And there also can be issues in the USB devices themselves. For a list of many USB drives that are known to work with Bart Lagerweij's tools -- as well as many known not to work, see post #17 in this thread.

Yes, it's a little confusing, but don't worry: If you're not sure that your PC and/or USB drive is suitable, you can simply go ahead and try the full XP boot method we'll discuss: If it fails, it most likely simply won't work. It should do no harm.

But if you want more surety, it may be worthwhile to try any of the simpler DOS boot tools mentioned in "Solving USB Boot Problems". A USB drive that can boot from DOS probably can be made to boot from XP. But a USB drive that won't even boot from DOS probably will be very difficult, at best, to get to work with XP. Thus, running a quick test with the DOS-boot tools can help you decide if it's worthwhile to try the longer, more complex XP boot method we'll now describe.

E-mail This Story
Print This Story
Reprint This Story

Page 2: next page

Page 1 | 2 | 3 | 4

Get the latest Personal Tech news, product info, and trends every week.

Related Content

  Right-click and choose Copy to extract RSS Feed URL  Personal Tech Pipeline's Main RSS Feed
  Right-click and choose Copy to extract RSS Feed URL  Personal Tech Pipeline's Blog RSS Feed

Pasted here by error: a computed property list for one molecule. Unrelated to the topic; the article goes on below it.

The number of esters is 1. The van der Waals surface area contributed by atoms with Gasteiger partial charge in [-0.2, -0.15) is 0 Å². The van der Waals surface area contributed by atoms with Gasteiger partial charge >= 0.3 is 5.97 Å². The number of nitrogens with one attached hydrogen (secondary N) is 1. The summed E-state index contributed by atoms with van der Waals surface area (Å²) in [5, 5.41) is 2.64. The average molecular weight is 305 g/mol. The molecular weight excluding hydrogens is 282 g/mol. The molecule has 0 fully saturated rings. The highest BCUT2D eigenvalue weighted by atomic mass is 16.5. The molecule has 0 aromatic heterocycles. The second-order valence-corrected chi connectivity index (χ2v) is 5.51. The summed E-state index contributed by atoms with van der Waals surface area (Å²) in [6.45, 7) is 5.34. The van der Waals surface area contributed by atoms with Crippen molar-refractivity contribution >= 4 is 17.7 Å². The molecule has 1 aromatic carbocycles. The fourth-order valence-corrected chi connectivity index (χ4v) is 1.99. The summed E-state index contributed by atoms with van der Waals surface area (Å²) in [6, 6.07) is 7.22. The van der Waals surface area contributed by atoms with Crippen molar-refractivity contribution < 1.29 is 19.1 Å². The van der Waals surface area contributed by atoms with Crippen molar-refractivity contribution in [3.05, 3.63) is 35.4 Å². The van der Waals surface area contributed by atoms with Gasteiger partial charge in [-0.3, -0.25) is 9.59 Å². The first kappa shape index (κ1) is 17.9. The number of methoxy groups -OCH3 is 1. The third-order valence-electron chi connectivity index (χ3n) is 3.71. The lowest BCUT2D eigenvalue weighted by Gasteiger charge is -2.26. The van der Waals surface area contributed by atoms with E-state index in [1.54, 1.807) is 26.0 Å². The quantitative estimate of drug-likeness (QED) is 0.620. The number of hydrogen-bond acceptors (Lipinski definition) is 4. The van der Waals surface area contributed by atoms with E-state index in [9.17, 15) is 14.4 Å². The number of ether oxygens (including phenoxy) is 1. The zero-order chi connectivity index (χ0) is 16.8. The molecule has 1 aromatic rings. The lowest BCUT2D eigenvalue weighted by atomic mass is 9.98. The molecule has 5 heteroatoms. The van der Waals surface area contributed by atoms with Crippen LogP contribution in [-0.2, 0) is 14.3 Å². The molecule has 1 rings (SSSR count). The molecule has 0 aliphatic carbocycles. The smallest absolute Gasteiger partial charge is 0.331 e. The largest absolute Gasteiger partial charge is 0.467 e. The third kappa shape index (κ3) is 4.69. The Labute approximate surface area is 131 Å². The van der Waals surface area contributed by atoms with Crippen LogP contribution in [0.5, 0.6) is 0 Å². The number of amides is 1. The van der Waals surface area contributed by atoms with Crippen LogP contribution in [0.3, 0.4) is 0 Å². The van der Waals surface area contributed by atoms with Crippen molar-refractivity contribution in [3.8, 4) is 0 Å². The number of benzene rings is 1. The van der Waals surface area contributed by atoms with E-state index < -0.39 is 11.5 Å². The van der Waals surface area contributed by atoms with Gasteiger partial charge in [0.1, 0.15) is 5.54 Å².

Keeping Up To Date On Enterprise Server Tech?
Review our compilation of columns on server security, database software, and Linux issues.
Unleash the Power & Opportunity of Grid Computing
Experts will identify trends in grid computing, provide
examples and examine solution options.
Using Current Performance to Shape
Future Results

Hear new strategies for improving business
performance and results.

Editor's Picks

Apple posted this week its first-ever full-length movie -- the made-for-TV Disney Channel original movie "High School Musical" -- on iTunes for the price of $9.99. What do you think of this pricing for downloadable movies?
Love it! The price is lower than I would expect.
Like it. The price is about right.
Dislike it. The price is is a little too high.
Hate it! The price is way, way too high.
Neutral. It depends on the movie.

In search of personal tech products? See our new Product Finder, where you'll find personal computing devices, communications solutions, security products, and more.

Transform your IT infrastructure with IBM
Successful CIOs see IT as a prime stimulus for business innovation-and themselves as key participants in a process that develops business and IT strategies in concert. Read an executive summary and register to download the full IBM paper.

Symantec Backup Solutions
Desktop to Data Center Protection. Explore the Official Symantec Site.

SEC & HIPAA IM Compliance
Satisfy regulatory and compliance requirements for instant messaging.

Secure & Easy Console Management with Digi CM
The Digi CM console server provides secure, intelligent & easy access to network devices with a serial console port. With Digi CM, you can securely monitor & control servers, routers, switches & other devices even when your network is down.

Learn how much you save with open source.
Find out how much of a financial impact open source can have on your enterprise. Get these tools now, compliments of JBoss. Go!

Buy a Link Now

Top ten search terms from the TechWeb TechEncyclopedia
How does your pay rate? Check the InformationWeek Salary Survey
Mobilized Solutions Guide: Find and compare solutions for your business
Top Requested White Paper Categories from TechWeb White paper Library
Top ten search terms from the TechWeb TechEncyclopedia